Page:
New Delhi: India is now realising that the Tibet issue cannot be just used as diplomatic or political leverage against China, but needs resolution. This will be beneficial for the entire region, according to Penpa Tsering, President-elect of the Tibetan government-in-exile.
The position of ‘Sikyong’ of the Central Tibetan Administration (CTA) was created by the Tibetan Parliament in 2011, and Tsering takes over the position from current President Lobsang Sangay, whose two-year term ends this month.
In an exclusive interview to ThePrint, Tsering said the border stand-off between India and China that began in April 2020 has made New Delhi rethink its approach towards the Tibet issue.
“The Indian government and Indian people have been very, very generous in terms of extending humanitarian support for the Tibetans, but not so much in the political sense. Now, I sense this renewed urgency within the Indian leadership and also in the intelligentsia or the academicians that the policy they have adopted towards Tibet or towards China has not been adequate; there needs to be a proper review… Also because of what happened in Doklam, in Galwan,” Tsering said.
“Of course (border) incursions have been going on for many years, but what has been going on now is more like a war-like situation that is being imposed by the Chinese government on the Indian military. So that, I think, kind of puts a reset button on how India should approach the Tibetan issue,” the 53-year-old leader said.
“So far, the Tibet issue was more for leveraging diplomatic ties or political ties with the Chinese government, but now, I think there is a realisation that the Tibet issue cannot just be used as leverage, but needs to be resolved. That will be beneficial not only for China, but also for Tibetan people and also for the whole geopolitical region,” he added.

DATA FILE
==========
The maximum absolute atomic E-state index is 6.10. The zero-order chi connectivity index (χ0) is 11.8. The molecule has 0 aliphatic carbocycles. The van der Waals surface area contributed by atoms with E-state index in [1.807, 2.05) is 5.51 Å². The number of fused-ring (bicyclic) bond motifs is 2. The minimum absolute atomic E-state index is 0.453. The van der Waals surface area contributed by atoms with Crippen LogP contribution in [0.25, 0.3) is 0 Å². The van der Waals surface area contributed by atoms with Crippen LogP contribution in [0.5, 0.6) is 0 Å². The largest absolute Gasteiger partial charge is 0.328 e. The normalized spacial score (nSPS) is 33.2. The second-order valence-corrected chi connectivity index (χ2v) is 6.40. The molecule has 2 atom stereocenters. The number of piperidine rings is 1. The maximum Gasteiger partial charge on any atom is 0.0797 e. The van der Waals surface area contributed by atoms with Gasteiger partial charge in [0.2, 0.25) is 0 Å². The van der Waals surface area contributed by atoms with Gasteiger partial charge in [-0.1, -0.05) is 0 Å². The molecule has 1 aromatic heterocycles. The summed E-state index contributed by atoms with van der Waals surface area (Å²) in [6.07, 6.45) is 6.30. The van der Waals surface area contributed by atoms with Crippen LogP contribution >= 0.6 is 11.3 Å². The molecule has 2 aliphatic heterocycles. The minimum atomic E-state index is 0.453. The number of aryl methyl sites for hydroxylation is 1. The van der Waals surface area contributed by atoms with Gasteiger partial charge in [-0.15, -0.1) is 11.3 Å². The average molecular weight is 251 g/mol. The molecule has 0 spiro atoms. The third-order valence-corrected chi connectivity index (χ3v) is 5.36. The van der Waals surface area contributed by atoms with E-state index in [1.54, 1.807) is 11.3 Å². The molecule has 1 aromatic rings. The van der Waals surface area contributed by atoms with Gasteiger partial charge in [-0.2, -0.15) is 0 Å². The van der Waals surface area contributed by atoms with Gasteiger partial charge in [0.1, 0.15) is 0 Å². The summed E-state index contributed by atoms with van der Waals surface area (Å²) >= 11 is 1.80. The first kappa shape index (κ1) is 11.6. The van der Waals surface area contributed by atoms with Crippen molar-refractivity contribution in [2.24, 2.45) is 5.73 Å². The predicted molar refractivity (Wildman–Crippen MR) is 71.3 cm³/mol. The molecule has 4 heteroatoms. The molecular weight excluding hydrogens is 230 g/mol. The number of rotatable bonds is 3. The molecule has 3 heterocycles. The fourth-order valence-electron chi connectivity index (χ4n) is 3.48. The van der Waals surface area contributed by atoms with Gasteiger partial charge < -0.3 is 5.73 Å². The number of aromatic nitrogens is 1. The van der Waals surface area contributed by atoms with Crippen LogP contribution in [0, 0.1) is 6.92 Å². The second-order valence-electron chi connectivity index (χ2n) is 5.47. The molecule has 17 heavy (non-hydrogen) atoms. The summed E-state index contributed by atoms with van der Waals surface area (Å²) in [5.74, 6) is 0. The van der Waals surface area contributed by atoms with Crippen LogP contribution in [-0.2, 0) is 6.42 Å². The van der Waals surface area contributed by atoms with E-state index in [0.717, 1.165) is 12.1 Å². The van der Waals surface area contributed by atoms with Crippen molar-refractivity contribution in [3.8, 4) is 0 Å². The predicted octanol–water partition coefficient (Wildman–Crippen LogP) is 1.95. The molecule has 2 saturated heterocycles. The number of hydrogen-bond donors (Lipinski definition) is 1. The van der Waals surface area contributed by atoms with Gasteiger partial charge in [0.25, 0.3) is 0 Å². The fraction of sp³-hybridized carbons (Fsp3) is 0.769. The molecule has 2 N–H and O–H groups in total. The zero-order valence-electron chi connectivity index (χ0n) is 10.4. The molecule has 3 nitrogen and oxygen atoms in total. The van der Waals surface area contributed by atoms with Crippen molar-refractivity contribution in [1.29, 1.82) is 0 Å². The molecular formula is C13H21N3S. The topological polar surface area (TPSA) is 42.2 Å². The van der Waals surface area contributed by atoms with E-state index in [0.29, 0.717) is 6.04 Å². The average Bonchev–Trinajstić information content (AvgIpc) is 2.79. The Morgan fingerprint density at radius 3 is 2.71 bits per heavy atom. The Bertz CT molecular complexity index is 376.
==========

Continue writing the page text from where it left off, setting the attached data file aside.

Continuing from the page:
According to Tsering, China never made an attempt to resolve the border dispute with India, unlike with Russia and Mongolia, because it has “never treated India as an equal”.
He highlighted that the border between India and China, which is basically the border between India and Tibet, is about 1,600 km long, and largely uninhabited. Hence, he said, Beijing has “nothing to gain in terms of land”.
“This is not good for neighbourly relationships, this is not good for the region, this is not good for the world. So they will have to re-think their strategies. It will take a long time even in India to have a positive view of China; the hurtful sentiments (created by China within India) will take a long time to heal,” Tsering said.
‘Sinification’ of Tibet
Tsering, who has served as general secretary of the Tibetan Freedom Movement, also said China is increasingly carrying out a “cultural genocide” in Tibet where a certain kind of “Sinification” is going on by way of “demographic aggression”.
“We feel that the Chinese government failed to understand the real aspirations of the Tibetan people. The Chinese government believes that every problem can be resolved by development, development and development… So, what China is doing right now inside Tibet is the ‘Sinification’ of Tibet through demographic aggression,” he said.